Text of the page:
Gene Therapy for Human Severe Combined Immunodeficiency Disease

Gene Therapy for Human Severe Combined Immunodeficiency Disease

Severe combined immunodeficiency (SCID) is a life-threatening disease, also known as the 'Boy in the Bubble' syndrome. Here's more.
Lymphocytes are white blood cells present in the immune system of vertebrates. T cells and B cells are the two types of lymphocytes. The immune system protects our body from infections. The T (thymus) cells are responsible for cell-mediated immunity, i.e., they boost other immune cells to oppose foreign substances. B cells undertake the humoral immunity. They produce anti-bodies which fight with the antigens present in the humor (body fluid), hence the name humoral immunity. Defects in the T and B cells result in severe combined immunodeficiency syndrome. SCID is a genetic disorder. There are two major types of SCID:

XSCID
In this type of SCID, the gene that is present on the X chromosome, called IL2RG, is mutated.

ADA SCID
ADA (Adenosine Deaminase) is an important enzyme which helps in producing new DNA. In ADA SCID, the gene that encodes ADA is mutated.

SCID is detected in newborn babies. 1 among 80,000 live births are found to have SCID. However, babies suffering from SCID do not usually survive long. A SCID patient is susceptible to all kinds of infection, due to the improper functioning of the immune system.

What is Gene Therapy?

Gene therapy is a recent development in genetic and cell-based biotechnology in which genes are inserted in cells or tissues to deal with a genetic or hereditary disorder. The therapy has been successful in preventing and curing many genetic disorders. It includes replacement of the defective gene with a new gene.

Gene Therapy for Human SCID

In gene therapy for human SCID, the mutated gene present in the X chromosome (IL2RG), or the mutated gene that encodes ADA, is replaced by normal genes. The replacement makes the immune system work efficiently. In 1990, NIH (National Institutes of Health) was permitted to implement human gene therapy for the first time. A four-year old girl, Ashanti DeSilva, suffering from ADA SCID was the first one to be treated. Some T cells were removed from her body and a normal copy of ADA gene was inserted into these T cells. These T cells were again injected into her body. Repeated treatments resulted in normalization of a number of T cells. She had normal immunity, but continued receiving replacement of T cells. This experiment could not prove that gene therapy could completely cure ADA SCID, but it did prove that ADA SCID can be cured, if the proper gene was inserted into sufficient number of T cells. In France, however, it was found that children treated for XSCID with gene therapy, developed leukemia. The method for insertion of corrected genes triggered an oncogene (cancer causing gene), which resulted in leukemia. As a result of this, treatments for SCID were discontinued for a long period of time. Researches are being conducted to treat XSCID without triggering an oncogene. No cases of leukemia are seen in experiments carried out for the treatment of ADA SCID.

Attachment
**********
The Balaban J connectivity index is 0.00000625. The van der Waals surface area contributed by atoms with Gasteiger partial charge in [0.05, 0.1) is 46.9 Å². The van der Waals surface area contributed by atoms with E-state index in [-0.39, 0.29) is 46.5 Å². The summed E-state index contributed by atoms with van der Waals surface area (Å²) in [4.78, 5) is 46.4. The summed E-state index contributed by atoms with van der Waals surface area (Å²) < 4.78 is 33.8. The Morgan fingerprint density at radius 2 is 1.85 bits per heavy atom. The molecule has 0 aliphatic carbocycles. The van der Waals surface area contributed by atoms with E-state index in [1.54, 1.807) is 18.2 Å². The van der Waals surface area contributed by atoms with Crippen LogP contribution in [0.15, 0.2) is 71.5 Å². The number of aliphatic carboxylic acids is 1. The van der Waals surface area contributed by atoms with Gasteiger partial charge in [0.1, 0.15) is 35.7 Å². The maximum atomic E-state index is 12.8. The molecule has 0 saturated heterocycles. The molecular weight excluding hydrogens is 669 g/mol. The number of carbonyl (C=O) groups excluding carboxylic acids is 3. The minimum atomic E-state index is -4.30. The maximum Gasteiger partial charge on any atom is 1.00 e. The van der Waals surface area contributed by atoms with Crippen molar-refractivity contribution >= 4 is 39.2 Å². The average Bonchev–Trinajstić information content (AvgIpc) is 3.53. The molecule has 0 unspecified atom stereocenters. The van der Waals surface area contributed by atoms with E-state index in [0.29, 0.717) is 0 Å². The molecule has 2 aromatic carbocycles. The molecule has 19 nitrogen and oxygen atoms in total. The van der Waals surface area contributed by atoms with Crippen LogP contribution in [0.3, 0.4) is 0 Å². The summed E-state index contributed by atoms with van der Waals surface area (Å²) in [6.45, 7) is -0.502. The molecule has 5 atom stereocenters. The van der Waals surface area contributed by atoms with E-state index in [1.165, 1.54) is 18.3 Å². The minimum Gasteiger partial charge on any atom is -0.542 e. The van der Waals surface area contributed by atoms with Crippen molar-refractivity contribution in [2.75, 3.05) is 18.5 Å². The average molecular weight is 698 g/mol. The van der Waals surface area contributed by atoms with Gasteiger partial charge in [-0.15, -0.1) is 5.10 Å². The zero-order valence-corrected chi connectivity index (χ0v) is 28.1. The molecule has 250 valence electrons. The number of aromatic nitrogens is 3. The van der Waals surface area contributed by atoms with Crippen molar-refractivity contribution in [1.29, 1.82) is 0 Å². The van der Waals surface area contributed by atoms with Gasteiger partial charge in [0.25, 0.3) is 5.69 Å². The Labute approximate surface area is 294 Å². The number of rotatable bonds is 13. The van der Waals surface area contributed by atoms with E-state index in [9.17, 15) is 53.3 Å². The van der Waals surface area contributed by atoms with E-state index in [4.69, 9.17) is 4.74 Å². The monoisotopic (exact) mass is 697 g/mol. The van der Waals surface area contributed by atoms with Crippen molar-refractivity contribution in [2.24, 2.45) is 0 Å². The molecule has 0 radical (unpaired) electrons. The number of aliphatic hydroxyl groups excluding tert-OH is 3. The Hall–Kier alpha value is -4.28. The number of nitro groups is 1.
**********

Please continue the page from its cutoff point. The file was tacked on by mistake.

Other than gene therapy, bone marrow transplant and 'Bubble Boy' are some other treatments for SCID. Bone marrow transplant is the most effective. However, a proper 'bone marrow match' is necessary for transplantation. If a match is not found, SCID cannot be treated. In Bubble boy treatment, the baby is kept in a bubble-like structure where it can be kept isolated from infections. Gene therapy, however, is a more efficient form of treatment in comparison to Bubble Boy. Moreover, as it is difficult to procure a 'match' in case of a bone marrow transplant, gene therapy can prove to be more beneficial.

So far, immune systems of 17 children suffering from either XSCID or ADA SCID have been restored by gene therapy. Although gene therapy of human severe combined immunodeficiency (SCID) has its limitations, it has proved to be an effective form of treatment.
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